SCIENCE

Scientists Create Music For Cats, And Fur A Good Reason

02/27/2015 09:02 am ET | Updated Mar 04, 2015

"Cats are not humans and humans are not cats and it is important that we humans, as the servants of cats, be aware of this difference."

That's Dr. Charles Snowdon, a psychologist at the University of Wisconsin-Madison. He's been on a quirky mission to--yes, you're reading this right--create music for cats.

You can listen to some of his "meow-sic" here.

"We were motivated to make music for cats for two reasons," he told The Huffington Post in an email. "First, many pet owners told us that they play radio music for their pets while they are at work and we wondered if this had any value. Second, we have developed a theory that suggests that species other than humans can enjoy music but that the music has to be in the frequency range that the species uses to communicate and with tempos that they would normally use."

To create the cat music, Snowdon and his colleagues tried to mimic natural cat sounds, using sliding notes and high pitches--cat calls tend to be an octave or more above human voices. The researchers based the tempo of the songs on purring and suckling sounds.

Then came the moment of truth: the researchers tested their compositions on 47 male and female domestic cats in their homes. The kitties heard "Cozmo's Air" and "Rusty's Ballad," along with two human music pieces for comparison: Gabriel Fauré's "Elegie" and Johann Sebastian Bach's "Air on a G String."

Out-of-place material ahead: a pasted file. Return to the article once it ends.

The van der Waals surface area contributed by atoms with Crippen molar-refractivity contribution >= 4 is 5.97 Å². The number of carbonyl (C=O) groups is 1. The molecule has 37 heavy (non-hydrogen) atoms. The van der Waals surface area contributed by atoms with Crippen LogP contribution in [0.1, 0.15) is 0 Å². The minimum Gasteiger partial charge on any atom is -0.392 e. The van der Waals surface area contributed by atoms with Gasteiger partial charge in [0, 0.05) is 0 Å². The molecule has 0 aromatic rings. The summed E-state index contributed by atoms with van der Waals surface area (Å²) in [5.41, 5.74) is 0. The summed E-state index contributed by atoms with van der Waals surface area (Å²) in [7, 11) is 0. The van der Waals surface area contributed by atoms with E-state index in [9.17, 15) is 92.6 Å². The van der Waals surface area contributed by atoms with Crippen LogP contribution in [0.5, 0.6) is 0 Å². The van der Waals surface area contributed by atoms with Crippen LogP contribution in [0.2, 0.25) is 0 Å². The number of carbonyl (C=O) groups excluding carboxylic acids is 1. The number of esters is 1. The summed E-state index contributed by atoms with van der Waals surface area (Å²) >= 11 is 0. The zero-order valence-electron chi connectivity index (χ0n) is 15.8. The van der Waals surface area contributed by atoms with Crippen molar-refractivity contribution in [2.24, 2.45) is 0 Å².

What happened? When the cat music was playing, the felines were significantly more likely to orient their heads toward it, walk toward it, and even rub up against the speaker.

"We interpret this as indicating that the cats showed a preference," Snowdon said in the email.

Now that the researchers have found music cats seem to like, they think it may have some important applications, like soothing stressed-out shelter cats.

"We think of cats as highly independent of their human servants, but there is some research showing that cats experience separation anxiety, which is greater in human-raised cats than in feral cats," he told Discovery News.

An article describing the research has been accepted for publication in the journal Applied Animal Behavioral Science.

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